In a statement on Thursday evening, the Iranian mission to the United Nations said Tehran “categorically rejects the U.S. unfounded claim with regard to 13 June oil tanker incidents and condemns it in the strongest possible terms”.

Qatar called for an international investigation into the attacks and a de-escalation of tensions in the region.

On the demand side, OPEC on Thursday cut its forecast for growth in global oil demand due to trade disputes and pointed to the risk of a further reduction, building a case for prolonged supply restraint in the rest of 2019.

The producer group and its allies are due to meet in the coming weeks to decide whether to maintain supply curbs. Some members are worried about a steep slide in prices, despite demands from U.S. President Donald Trump for action to lower the cost of oil.

World oil demand will rise by 1.14 million barrels per day (bpd) this year, 70,000 bpd less than previously expected, the Organization of the Petroleum Exporting Countries (OPEC) said in a monthly report published on Thursday.

“Throughout the first half of this year, ongoing global trade tensions have escalated,” OPEC said in the report. “Significant downside risks from escalating trade disputes spilling over to global demand growth remain.”

Oil mixed as OPEC cuts, U.S. sanctions prop up prices while trade war weighs

SINGAPORE (Reuters) – Oil prices were mixed on Tuesday as supply cuts, led by producer club OPEC, and U.S. sanctions on fuel exports from Iran and Venezuela supported crude, while concerns about an economic slowdown weighed on the market.

Front-month Brent crude futures, the international benchmark for oil prices, were at $69.99 at 0637 GMT, down 12 cents, or 0.2%, from the last session’s close, when they rose 2.1%.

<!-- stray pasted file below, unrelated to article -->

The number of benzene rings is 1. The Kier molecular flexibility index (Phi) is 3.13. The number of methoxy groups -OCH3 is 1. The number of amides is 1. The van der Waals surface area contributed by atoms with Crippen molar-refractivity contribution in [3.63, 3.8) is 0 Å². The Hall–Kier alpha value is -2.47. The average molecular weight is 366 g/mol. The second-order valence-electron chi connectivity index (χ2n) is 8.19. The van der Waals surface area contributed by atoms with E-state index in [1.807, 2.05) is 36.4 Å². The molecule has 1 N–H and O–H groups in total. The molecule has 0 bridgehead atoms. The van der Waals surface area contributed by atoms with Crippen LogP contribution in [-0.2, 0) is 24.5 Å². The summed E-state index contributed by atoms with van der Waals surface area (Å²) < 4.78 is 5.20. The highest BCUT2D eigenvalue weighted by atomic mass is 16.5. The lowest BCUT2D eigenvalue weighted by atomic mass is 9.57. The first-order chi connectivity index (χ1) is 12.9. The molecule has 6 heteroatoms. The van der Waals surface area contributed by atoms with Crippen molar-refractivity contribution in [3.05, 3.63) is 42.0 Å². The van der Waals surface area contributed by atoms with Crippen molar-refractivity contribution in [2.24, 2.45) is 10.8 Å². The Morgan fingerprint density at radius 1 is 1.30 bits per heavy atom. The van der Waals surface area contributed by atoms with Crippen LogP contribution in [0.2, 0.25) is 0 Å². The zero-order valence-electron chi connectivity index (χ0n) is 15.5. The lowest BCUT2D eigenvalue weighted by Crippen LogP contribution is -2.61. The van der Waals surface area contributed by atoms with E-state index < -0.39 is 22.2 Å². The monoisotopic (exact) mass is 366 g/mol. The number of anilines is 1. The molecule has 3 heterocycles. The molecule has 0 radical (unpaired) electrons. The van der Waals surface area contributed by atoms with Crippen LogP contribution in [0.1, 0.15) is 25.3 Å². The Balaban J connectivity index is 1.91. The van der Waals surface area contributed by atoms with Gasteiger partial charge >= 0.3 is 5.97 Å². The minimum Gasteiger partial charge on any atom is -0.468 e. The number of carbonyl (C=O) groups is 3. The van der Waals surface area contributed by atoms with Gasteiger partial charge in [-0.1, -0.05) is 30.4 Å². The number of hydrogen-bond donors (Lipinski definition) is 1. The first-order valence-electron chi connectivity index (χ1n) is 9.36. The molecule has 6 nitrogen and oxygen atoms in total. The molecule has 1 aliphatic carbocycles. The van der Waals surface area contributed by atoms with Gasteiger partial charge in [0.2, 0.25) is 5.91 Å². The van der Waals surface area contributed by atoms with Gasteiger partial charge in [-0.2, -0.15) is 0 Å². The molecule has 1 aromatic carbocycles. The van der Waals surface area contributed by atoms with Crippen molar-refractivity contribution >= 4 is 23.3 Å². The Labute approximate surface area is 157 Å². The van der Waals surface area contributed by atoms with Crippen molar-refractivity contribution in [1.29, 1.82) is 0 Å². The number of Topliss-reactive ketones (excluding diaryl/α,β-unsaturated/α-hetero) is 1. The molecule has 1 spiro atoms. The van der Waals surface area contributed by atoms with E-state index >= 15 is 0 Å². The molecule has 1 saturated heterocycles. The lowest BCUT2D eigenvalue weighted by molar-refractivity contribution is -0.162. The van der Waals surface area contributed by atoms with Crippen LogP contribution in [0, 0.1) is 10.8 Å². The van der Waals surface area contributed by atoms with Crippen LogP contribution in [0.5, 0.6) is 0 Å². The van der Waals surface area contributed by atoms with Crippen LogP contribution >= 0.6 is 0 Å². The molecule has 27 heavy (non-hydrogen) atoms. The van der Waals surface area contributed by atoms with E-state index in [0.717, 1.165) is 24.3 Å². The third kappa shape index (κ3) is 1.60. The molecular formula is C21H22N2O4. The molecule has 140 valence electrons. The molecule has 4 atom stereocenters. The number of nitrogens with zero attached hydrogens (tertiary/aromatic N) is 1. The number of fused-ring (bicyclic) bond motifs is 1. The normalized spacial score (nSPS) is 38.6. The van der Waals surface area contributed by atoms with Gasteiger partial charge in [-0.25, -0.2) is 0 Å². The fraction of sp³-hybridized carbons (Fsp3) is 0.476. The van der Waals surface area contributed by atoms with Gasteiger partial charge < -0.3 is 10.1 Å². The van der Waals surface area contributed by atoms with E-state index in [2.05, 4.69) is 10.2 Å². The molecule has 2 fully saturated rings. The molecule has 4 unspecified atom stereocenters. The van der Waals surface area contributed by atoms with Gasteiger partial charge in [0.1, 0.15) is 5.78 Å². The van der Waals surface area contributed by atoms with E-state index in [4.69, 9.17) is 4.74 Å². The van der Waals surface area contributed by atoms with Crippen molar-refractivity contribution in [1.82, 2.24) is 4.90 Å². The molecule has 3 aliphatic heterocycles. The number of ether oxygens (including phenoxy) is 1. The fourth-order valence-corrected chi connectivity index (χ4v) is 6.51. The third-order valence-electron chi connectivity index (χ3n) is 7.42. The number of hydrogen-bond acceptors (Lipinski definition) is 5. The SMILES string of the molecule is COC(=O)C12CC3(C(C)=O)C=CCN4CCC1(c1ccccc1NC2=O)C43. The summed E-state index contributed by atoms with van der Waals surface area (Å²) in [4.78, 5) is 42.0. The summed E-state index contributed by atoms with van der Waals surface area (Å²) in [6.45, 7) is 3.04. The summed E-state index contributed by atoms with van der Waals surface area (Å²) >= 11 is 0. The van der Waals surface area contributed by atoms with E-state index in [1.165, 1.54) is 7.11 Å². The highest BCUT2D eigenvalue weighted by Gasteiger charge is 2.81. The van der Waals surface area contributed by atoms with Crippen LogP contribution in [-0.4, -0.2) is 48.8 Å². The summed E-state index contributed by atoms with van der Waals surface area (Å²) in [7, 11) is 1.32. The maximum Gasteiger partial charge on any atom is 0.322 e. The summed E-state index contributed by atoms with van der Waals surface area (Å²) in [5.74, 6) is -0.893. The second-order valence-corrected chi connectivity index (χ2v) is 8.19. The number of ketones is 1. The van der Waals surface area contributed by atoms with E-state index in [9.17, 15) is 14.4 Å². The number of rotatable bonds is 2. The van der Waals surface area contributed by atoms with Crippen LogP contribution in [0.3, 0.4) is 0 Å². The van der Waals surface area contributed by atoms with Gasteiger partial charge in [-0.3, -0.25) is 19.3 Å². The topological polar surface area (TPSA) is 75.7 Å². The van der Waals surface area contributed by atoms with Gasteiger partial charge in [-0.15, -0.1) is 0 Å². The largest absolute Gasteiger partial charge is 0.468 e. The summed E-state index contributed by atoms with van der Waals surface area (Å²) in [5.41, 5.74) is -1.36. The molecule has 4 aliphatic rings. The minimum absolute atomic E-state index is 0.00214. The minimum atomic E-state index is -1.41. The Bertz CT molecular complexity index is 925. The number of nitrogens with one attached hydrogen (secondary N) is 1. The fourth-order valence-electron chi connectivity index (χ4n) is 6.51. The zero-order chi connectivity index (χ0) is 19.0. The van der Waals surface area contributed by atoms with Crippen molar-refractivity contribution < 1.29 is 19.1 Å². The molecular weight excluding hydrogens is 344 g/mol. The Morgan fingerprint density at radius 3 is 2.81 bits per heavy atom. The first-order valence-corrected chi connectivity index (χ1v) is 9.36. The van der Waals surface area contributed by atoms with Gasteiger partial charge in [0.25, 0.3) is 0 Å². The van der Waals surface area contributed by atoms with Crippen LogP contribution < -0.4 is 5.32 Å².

U.S. West Texas Intermediate (WTI) crude futures were at $59.03 per barrel, up 40 cents, or 0.7%, from their last close on Friday. WTI did not trade on Monday due to a U.S. public holiday.

Prices have been supported by supply cuts led by the Organization of the Petroleum Exporting Countries (OPEC) since the start of the year, and by political tensions in the Middle East.

OPEC and some allies including Russia are due to meet on June 25 and 26 to discuss output policy.

Beyond the output cuts, U.S. bank, Citi said, “Geopolitical turmoil across the Middle East … are likely to encourage financial investors to realign with their bullish physical counterparties.”

In physical oil markets, Middle East crude premiums hit their highest levels in years earlier this month amid falling supply.

Beyond the OPEC cuts, U.S. sanctions on petroleum exports from Iran and Venezuela have tightened markets.

“Iran exports remain under pressure as U.S. sanctions bite. This comes as OPEC appears to be heading towards extending the current production cut agreement,” Citi added.

Trump last year withdrew the United States from a 2015 international nuclear deal with Iran, and Washington is ratcheting up sanctions seeking to end Tehran’s international sales of crude oil and strangle its economy.